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Urinary Tract Infection
(UTI; Lower UTI)
by Julie Riley, MS, RD
A urinary tract infection (UTI) is an infection in any part of the urinary system. Most UTIs start in the lower urinary tract in the bladder or urethra. The urethra is the tube that carries urine out of the body. A UTI can also include an infection in the upper urinary system, including the kidneys.
There are different names for infections in different parts of the urinary system, including:
The infection may also occur in the tube connecting the bladder to the kidney (ureter). All of these infections are considered to be UTIs.
UTIs are caused by bacteria that most often come from the digestive tract or rectal area. The bacteria cling to the opening of the urethra and begin to multiply. If the infection is not treated right away, bacteria may move up the urinary system to the kidneys.
Most infections are caused by a bacteria that normally lives in the colon. The bacteria may move from the rectal area to the urethra.
UTIs can also be sexually transmitted. This type of infection usually does not spread past the urethra. Both partners need to be treated.
Risk Factors TOP
UTIs are more common in women because the rectum and urethra are close to each other, making infection more likely.
Other factors that may increase your chance of a UTI include:
UTIs may cause:
An infection in the kidney can be more serious. Call your doctor right away if you have symptoms of a kidney infection, such as:
Your doctor will ask about your symptoms and medical history. A physical exam will also be done. A sample of your urine will be tested for blood, pus, and bacteria.
In general, children and men are less likely to get UTIs. Their infections are more likely to be caused by structural problems of the kidneys, bladder, or tubes. As a result, children and men may need more testing to determine the cause of a UTI.
UTIs are treated with antibiotics. Standard medical care for a UTI includes taking antibiotics for 3 days. You will probably start to feel better after 1-2 days. It is important that you continue to take the entire course of medication, even if you feel better.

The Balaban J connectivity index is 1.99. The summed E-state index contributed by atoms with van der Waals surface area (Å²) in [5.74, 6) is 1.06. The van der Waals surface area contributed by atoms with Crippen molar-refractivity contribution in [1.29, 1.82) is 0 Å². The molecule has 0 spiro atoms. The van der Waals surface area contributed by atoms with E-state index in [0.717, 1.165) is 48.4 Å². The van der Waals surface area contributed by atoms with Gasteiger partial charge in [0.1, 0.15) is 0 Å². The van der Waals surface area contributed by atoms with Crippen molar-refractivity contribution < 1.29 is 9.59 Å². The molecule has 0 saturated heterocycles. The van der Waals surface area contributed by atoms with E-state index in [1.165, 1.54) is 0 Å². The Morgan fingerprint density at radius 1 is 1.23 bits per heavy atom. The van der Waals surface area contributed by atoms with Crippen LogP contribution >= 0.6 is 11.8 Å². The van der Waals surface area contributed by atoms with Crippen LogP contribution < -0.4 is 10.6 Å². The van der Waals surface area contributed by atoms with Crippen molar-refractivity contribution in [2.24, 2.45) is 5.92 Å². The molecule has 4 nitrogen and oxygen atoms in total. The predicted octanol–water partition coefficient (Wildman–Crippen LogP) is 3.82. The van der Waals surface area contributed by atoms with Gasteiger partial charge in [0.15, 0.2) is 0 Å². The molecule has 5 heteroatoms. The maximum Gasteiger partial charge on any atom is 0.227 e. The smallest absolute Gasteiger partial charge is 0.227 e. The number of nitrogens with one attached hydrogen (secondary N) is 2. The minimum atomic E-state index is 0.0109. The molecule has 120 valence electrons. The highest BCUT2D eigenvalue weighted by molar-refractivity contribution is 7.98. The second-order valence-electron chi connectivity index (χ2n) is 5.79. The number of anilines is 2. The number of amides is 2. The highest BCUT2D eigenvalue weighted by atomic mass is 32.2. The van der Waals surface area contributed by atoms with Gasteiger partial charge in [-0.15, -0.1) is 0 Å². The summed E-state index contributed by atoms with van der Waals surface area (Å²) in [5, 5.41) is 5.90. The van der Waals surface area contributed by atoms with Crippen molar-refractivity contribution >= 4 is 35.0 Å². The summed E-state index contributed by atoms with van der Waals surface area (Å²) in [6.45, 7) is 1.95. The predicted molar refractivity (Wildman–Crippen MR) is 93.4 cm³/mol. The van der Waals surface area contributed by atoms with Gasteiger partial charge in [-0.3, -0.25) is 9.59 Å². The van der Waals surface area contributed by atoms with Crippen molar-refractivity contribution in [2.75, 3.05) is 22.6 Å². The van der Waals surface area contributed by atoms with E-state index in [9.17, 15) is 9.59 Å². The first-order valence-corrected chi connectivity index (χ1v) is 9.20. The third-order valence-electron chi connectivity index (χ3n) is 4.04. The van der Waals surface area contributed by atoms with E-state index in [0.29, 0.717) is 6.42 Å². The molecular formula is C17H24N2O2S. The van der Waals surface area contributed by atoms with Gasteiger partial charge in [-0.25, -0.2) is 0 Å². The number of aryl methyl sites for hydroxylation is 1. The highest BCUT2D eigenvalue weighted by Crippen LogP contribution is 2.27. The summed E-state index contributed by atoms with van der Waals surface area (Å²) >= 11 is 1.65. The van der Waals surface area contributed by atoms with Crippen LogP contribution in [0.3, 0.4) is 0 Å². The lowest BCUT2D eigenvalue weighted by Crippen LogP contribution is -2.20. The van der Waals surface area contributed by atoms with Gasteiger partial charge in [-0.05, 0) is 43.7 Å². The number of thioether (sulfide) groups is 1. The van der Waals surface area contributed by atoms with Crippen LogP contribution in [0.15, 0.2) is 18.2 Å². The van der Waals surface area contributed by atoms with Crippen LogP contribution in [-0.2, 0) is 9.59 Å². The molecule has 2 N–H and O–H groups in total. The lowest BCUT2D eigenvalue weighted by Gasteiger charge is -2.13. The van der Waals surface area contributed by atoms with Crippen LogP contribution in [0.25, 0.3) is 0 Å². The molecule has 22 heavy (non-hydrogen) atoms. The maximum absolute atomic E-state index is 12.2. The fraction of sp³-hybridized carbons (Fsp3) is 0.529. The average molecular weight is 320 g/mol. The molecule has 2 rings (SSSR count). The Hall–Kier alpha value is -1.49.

You may have your urine checked after you finish taking the antibiotics. This is to make sure that the infection is truly gone. If you have recurrent infections, you may be referred to a specialist.
The infection may cause pain and spasms in the bladder. Your doctor may recommend a medication called phenazopyridine. It may turn your urine, and sometimes your sweat, an orange color.
Severe UTIs may need a strong initial dose of antibiotics. You may be given antibiotics through an IV or an injection.
To help keep bacteria out of your urinary tract:
National Kidney Foundation
Urology Care Foundation
Canadian Urological Association
Women's Health Matters
American College of Obstetricians and Gynecologists. ACOG Practice Bulletin No. 91: Treatment of urinary tract infections in nonpregnant women. Obstet Gynecol. 2008;111(3):785-794. Reaffirmed 2016.
Bladder infection (urinary tract infection—UTI) in adults. National Institute of Diabetes and Digestive and Kidney Diseases website. Available at: https://www.niddk.nih.gov/health-information/urologic-diseases/bladder-infection-uti-in-adults. Accessed September 7, 2017.
Jepson RG, Craig JC. Cranberries for preventing urinary tract infections. Cochrane Database Syst Rev. 2008;(1):CD001321.
Pohl A. Modes of administration of antibiotics for symptomatic severe urinary tract infections. Cochrane Database of Syst Rev. 2007;(4):CD003237.
Uncomplicated urinary tract infection (UTI) (pyelonephritis and cystitis). DynaMed Plus website. Available at: https://www.dynamed.com/topics/dmp~AN~T116894/Uncomplicated-urinary-tract-infection-UTI-pyelonephritis-and-cystitis. Updated March 15, 2017. Accessed November 30, 2017.
Urinary tract infection (UTI) in men. EBSCO DynaMed Plus website. Available at: https://www.dyname.... Updated January 26, 2017. Accessed September 7, 2017.
What is a urinary tract infection (UTI) in adults? Urology Care Foundation website. Available at:
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Accessed September 1, 2015.
Last reviewed September 2017 by EBSCO Medical Review Board Adrienne Carmack, MD
Last Updated: 9/12/2016
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